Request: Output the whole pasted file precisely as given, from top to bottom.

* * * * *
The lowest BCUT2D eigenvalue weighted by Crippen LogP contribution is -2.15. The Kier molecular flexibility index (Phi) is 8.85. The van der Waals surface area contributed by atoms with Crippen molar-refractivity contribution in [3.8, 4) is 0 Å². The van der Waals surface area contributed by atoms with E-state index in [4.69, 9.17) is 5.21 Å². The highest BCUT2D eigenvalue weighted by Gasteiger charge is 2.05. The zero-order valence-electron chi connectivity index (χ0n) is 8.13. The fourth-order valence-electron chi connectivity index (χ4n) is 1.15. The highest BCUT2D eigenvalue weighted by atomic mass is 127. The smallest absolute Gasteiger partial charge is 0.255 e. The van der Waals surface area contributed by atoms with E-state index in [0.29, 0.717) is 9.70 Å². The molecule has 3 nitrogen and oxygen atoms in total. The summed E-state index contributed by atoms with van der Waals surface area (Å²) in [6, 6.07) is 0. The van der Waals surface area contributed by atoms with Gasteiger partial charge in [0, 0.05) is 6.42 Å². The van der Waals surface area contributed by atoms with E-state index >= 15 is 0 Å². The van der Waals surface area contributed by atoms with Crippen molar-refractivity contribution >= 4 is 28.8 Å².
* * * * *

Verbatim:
The lowest BCUT2D eigenvalue weighted by Crippen LogP contribution is -2.15. The Kier molecular flexibility index (Phi) is 8.85. The van der Waals surface area contributed by atoms with Crippen molar-refractivity contribution in [3.8, 4) is 0 Å². The van der Waals surface area contributed by atoms with E-state index in [4.69, 9.17) is 5.21 Å². The highest BCUT2D eigenvalue weighted by Gasteiger charge is 2.05. The zero-order valence-electron chi connectivity index (χ0n) is 8.13. The fourth-order valence-electron chi connectivity index (χ4n) is 1.15. The highest BCUT2D eigenvalue weighted by atomic mass is 127. The smallest absolute Gasteiger partial charge is 0.255 e. The van der Waals surface area contributed by atoms with E-state index in [0.29, 0.717) is 9.70 Å². The molecule has 3 nitrogen and oxygen atoms in total. The summed E-state index contributed by atoms with van der Waals surface area (Å²) in [6, 6.07) is 0. The van der Waals surface area contributed by atoms with Gasteiger partial charge in [0, 0.05) is 6.42 Å². The van der Waals surface area contributed by atoms with E-state index >= 15 is 0 Å². The van der Waals surface area contributed by atoms with Crippen molar-refractivity contribution >= 4 is 28.8 Å².